Hitting things. That’s pretty much how you spend your time in the game. Just move your pointer over an enemy or a barrel and start clicking like mad. You have to click each time you want your character to strike too, so you really do just point at an enemy and keep clicking away until he dies. Because of this, the most difficult enemies are the smaller, quicker ones; if nothing else than because its hard to keep your pointer on them. You can also obtain a variety of magical spells and abilities, but really the easiest route to killing things is to just hit them over and over. Then once everything’s dead make sure you pick up all the gold and items to sell left scattered about, since that’s the only way you’re going to afford any good armor or potions.
Naturally, as you gain a level, you can improve your abilities and those of your helpers. These include the standards: strength, dexterity, vitality, knowledge, etc. You can also upgrade special skills for offense, defense, and other tasks, though you can only equip one at a time from each category. Some of these are helpful only in certain situations so I suppose you could use them in some strategic ways. Usually though, it’s easier to just max out certain general skills and stick with them. The results tend to be the same.
The game is completely linear, as you follow one long path fighting monsters and searching for more crates to bash. There are quests listed in the log, but I usually completed them entirely on accident. If you just keep following the path and killing everything you come across, they’ll get checked off in no time.
One interesting gameplay element though is that you get two helpers in your quest: the Golem and the Nefraker. The Golem is your usual big, stocky monster that uses his might to knock foes around. The Nefraker is a flying creature that shoots fast magic bolts at enemies. In other words, there’s really never any situation where you need to use the Nefraker. The Golem has more powerful attacks and more HP, so he can take down dozens of monsters before you even have to think about healing him. It can be fun to have him do your dirty work and just stand in the back healing him, but I wish there were some way you could actively control him. As it is, you summon him and he attacks whichever monster tries to attack him. It would’ve been nice if I could at least send him in one direction and thin out the enemies’ numbers a little.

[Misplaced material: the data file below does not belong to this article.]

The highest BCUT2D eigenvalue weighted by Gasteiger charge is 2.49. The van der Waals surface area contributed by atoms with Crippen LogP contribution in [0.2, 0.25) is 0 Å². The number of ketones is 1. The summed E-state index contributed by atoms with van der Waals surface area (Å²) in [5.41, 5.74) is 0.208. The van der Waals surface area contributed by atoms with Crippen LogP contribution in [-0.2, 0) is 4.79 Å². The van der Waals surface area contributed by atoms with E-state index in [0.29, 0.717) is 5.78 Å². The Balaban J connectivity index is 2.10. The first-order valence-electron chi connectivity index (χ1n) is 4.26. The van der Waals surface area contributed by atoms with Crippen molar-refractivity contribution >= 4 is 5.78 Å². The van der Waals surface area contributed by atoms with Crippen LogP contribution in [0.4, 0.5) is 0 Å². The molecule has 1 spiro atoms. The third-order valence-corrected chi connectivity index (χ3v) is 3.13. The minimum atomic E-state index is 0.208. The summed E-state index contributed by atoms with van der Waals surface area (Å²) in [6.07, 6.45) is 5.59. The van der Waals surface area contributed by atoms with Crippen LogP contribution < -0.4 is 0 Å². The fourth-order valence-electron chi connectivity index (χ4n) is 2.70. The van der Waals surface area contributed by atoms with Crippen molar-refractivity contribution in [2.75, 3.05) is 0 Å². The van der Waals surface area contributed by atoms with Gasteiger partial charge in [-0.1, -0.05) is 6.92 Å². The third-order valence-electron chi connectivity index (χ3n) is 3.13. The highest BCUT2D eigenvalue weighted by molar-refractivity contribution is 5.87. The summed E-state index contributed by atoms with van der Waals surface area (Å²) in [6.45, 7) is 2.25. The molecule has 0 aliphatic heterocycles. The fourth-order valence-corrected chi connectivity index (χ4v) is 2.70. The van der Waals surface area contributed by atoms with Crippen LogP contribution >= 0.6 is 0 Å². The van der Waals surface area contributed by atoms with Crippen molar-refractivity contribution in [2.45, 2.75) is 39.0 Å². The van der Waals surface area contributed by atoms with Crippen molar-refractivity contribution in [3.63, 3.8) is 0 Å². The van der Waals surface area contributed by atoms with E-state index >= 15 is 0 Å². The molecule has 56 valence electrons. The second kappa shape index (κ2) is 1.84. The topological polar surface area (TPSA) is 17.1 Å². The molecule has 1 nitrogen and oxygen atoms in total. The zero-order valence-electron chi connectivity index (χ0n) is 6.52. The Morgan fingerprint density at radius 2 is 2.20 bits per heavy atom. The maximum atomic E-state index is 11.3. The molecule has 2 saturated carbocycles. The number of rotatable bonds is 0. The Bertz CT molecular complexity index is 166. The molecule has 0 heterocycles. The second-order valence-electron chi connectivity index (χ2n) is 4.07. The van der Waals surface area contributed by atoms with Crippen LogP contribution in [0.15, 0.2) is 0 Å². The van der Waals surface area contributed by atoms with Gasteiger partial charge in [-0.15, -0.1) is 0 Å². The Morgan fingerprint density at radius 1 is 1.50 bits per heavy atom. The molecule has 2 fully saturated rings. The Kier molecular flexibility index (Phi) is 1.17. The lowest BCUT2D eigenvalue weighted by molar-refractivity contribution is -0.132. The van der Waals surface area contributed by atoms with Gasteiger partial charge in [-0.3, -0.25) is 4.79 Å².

At certain points in the game, you’ll gain different party members that you save from monsters. They’ll fight alongside you until they die, which will take about ten minutes. You can’t heal them or control them in any way really; they just follow you and attack things. They’re handy for a short time, especially the ones that stand in the back shooting at enemies, but mostly they act as meat shields. Once again, it’s a nice idea that could’ve been handled better.
Another thing that stood out for me was the addition of guns in a fantasy game. And I don’t mean muskets or old-fashioned firearms, I mean revolvers, Colt .45s, Lugers, and machine guns. It was a little jarring to see equipment you’d expect to find in a World War II shooter in a Diablo clone. I actually would’ve been okay with it, but the implementation of it wasn’t that great. I really wanted to hold two pistols in my hands and get my John Woo on, but the game wouldn’t allow me to do that. They weren’t that powerful either, so they were pretty useless when compared to a Golem and a sword.
Replay Value: (1/10)
There is no reason you would ever want to play through this game ever again. Frankly, there’s very little reason you’d want to play through it the first time. You can choose from three different classes — specializing in magic, ranged attacks, and melee combat — but a couple hours of leveling up can even out their skills pretty well. Odds are though, while you’re playing this game, you’re going to be thinking about doing something else. After a couple hours of playing this game, I had a wicked urge to go to the gym. The game made me want to leave and go exercise. Maybe I’m a traditionalist, but video games should not do that. They should make actual exercise the furthest thing from your mind.
Overall, The Chosen: Well of Souls isn’t a terrible game. It’s just a completely unoriginal one that most gamers have seen done before and much better. The game introduces a few new ideas to the genre, but never develops them enough to give them any real value. I haven’t had any desire to continue playing the game since I stopped. I suppose if you are really into hack-n-slash fantasy games — and I mean REALLY into hack-n-slash fantasy games — then you might want to give this one a go. Otherwise though, you’re probably just finding a $10 copy of Diablo II somewhere. It’d be a much better investment.